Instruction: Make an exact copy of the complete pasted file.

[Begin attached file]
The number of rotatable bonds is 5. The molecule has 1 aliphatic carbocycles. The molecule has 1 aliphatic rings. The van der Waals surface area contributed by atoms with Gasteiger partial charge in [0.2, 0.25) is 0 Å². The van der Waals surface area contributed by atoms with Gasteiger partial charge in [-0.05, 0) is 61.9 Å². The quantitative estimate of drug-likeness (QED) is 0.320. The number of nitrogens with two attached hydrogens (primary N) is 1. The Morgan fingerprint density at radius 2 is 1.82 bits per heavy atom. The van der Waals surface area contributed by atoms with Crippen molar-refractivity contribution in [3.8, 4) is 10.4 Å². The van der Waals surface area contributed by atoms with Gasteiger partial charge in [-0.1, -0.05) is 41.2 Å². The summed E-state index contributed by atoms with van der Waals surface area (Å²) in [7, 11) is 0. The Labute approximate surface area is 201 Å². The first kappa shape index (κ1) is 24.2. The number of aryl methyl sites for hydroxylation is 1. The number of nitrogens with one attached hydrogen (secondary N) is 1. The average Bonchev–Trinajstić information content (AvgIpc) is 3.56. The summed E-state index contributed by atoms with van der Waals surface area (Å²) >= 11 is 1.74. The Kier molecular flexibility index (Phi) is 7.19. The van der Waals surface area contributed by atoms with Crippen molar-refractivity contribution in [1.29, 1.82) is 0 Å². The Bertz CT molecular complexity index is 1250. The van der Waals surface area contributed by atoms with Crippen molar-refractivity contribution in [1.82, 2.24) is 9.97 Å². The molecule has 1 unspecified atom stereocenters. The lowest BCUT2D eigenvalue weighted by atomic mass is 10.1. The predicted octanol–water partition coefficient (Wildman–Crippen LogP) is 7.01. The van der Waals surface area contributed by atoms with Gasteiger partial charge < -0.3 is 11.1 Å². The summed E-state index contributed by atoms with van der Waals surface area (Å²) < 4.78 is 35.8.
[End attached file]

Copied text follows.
The number of rotatable bonds is 5. The molecule has 1 aliphatic carbocycles. The molecule has 1 aliphatic rings. The van der Waals surface area contributed by atoms with Gasteiger partial charge in [0.2, 0.25) is 0 Å². The van der Waals surface area contributed by atoms with Gasteiger partial charge in [-0.05, 0) is 61.9 Å². The quantitative estimate of drug-likeness (QED) is 0.320. The number of nitrogens with two attached hydrogens (primary N) is 1. The Morgan fingerprint density at radius 2 is 1.82 bits per heavy atom. The van der Waals surface area contributed by atoms with Crippen molar-refractivity contribution in [3.8, 4) is 10.4 Å². The van der Waals surface area contributed by atoms with Gasteiger partial charge in [-0.1, -0.05) is 41.2 Å². The summed E-state index contributed by atoms with van der Waals surface area (Å²) in [7, 11) is 0. The Labute approximate surface area is 201 Å². The first kappa shape index (κ1) is 24.2. The number of aryl methyl sites for hydroxylation is 1. The number of nitrogens with one attached hydrogen (secondary N) is 1. The average Bonchev–Trinajstić information content (AvgIpc) is 3.56. The summed E-state index contributed by atoms with van der Waals surface area (Å²) >= 11 is 1.74. The Kier molecular flexibility index (Phi) is 7.19. The van der Waals surface area contributed by atoms with Crippen molar-refractivity contribution in [1.29, 1.82) is 0 Å². The Bertz CT molecular complexity index is 1250. The van der Waals surface area contributed by atoms with Crippen molar-refractivity contribution in [1.82, 2.24) is 9.97 Å². The molecule has 1 unspecified atom stereocenters. The lowest BCUT2D eigenvalue weighted by atomic mass is 10.1. The predicted octanol–water partition coefficient (Wildman–Crippen LogP) is 7.01. The van der Waals surface area contributed by atoms with Gasteiger partial charge < -0.3 is 11.1 Å². The summed E-state index contributed by atoms with van der Waals surface area (Å²) < 4.78 is 35.8.